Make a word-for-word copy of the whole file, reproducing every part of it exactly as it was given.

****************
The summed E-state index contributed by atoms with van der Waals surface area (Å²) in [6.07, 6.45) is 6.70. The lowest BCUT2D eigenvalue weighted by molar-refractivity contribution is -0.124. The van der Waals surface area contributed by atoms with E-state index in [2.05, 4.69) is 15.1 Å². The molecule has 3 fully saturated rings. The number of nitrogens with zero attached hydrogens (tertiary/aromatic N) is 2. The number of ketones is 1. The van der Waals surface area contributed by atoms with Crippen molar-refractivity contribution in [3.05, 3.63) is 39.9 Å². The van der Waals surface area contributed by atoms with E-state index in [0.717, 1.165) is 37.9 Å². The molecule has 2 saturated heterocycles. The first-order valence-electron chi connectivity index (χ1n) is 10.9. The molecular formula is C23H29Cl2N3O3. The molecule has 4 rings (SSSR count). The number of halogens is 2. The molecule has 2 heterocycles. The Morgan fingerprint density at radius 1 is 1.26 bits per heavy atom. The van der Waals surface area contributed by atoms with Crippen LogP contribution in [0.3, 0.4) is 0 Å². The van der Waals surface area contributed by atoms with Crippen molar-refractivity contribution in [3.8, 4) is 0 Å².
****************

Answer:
The summed E-state index contributed by atoms with van der Waals surface area (Å²) in [6.07, 6.45) is 6.70. The lowest BCUT2D eigenvalue weighted by molar-refractivity contribution is -0.124. The van der Waals surface area contributed by atoms with E-state index in [2.05, 4.69) is 15.1 Å². The molecule has 3 fully saturated rings. The number of nitrogens with zero attached hydrogens (tertiary/aromatic N) is 2. The number of ketones is 1. The van der Waals surface area contributed by atoms with Crippen molar-refractivity contribution in [3.05, 3.63) is 39.9 Å². The van der Waals surface area contributed by atoms with E-state index in [0.717, 1.165) is 37.9 Å². The molecule has 2 saturated heterocycles. The first-order valence-electron chi connectivity index (χ1n) is 10.9. The molecular formula is C23H29Cl2N3O3. The molecule has 4 rings (SSSR count). The number of halogens is 2. The molecule has 2 heterocycles. The Morgan fingerprint density at radius 1 is 1.26 bits per heavy atom. The van der Waals surface area contributed by atoms with Crippen LogP contribution in [0.3, 0.4) is 0 Å². The van der Waals surface area contributed by atoms with Crippen molar-refractivity contribution in [3.8, 4) is 0 Å².